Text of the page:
"The unintended consequences of those new regulations introduced as a result of the GFC, which have largely removed the market making role of investment banks from global equity markets, has coincided with the recent massive increase in market share of both 'dumb' index funds and 'black box' algorithmic funds to create a situation where equity market volumes have fallen sharply and individual stock volatility has risen dramatically. An initially badly executed order can now inadvertently create a price trend (because there is no longer the cushion to price moves which was in the past provided by market maker inventories) that, as algorithmic funds feast on it, can create a market event even if the initial order was a simple innocent error. Truly - to mix metaphors - butterflies flapping their wings now regularly create hurricanes that stop out fundamentally driven investors who cannot remain solvent longer than the market can remain irrational.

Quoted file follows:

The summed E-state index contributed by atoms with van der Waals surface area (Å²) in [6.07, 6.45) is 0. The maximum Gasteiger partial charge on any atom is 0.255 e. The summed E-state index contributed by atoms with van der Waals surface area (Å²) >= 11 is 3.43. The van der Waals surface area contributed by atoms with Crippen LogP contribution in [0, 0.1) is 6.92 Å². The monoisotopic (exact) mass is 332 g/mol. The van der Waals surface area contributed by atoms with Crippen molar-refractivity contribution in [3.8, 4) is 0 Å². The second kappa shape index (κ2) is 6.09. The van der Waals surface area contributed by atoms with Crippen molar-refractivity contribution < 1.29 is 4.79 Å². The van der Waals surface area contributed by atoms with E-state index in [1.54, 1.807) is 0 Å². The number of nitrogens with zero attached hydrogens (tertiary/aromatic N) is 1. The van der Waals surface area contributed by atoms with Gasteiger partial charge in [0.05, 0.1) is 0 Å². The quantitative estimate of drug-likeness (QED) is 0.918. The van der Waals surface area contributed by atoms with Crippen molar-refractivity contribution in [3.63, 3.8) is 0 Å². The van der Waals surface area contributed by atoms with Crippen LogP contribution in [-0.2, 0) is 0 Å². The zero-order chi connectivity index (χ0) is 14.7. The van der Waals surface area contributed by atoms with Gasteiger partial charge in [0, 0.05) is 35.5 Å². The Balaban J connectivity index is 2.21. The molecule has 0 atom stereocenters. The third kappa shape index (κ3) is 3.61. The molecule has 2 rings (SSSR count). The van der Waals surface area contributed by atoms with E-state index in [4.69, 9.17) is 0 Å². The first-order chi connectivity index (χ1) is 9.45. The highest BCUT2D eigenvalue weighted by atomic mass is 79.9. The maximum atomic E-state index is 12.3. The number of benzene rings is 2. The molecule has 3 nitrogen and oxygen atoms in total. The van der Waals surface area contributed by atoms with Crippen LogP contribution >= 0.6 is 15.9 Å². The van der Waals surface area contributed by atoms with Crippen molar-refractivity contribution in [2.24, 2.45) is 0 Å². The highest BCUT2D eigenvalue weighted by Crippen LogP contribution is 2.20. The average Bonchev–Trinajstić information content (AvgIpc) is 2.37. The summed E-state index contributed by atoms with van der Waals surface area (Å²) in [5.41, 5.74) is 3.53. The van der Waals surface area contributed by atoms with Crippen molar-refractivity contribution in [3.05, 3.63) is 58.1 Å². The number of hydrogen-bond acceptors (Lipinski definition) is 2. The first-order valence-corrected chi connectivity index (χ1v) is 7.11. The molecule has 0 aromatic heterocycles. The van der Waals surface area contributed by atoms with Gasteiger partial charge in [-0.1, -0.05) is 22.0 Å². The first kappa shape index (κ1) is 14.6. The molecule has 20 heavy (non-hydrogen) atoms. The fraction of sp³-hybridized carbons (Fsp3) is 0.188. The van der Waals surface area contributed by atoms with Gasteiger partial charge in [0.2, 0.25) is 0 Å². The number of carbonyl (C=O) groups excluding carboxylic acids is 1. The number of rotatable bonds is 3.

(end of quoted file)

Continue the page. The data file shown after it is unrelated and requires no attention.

- In such a world dominated by index and algorithmic funds historically logical correlations between different asset classes can remain in place long after they have ceased to be logical."

I completely agree with Nevsky on this issue. The data is unreliable at best and manipulated at worst. For example, take a look at the chart below.


This chart CLEARLY shows that the number of "Births & Deaths" of businesses since the financial crisis have been on the decline. Yet, each month, when the market gets the jobs report, we see roughly 200k plus jobs created as shown in the chart below.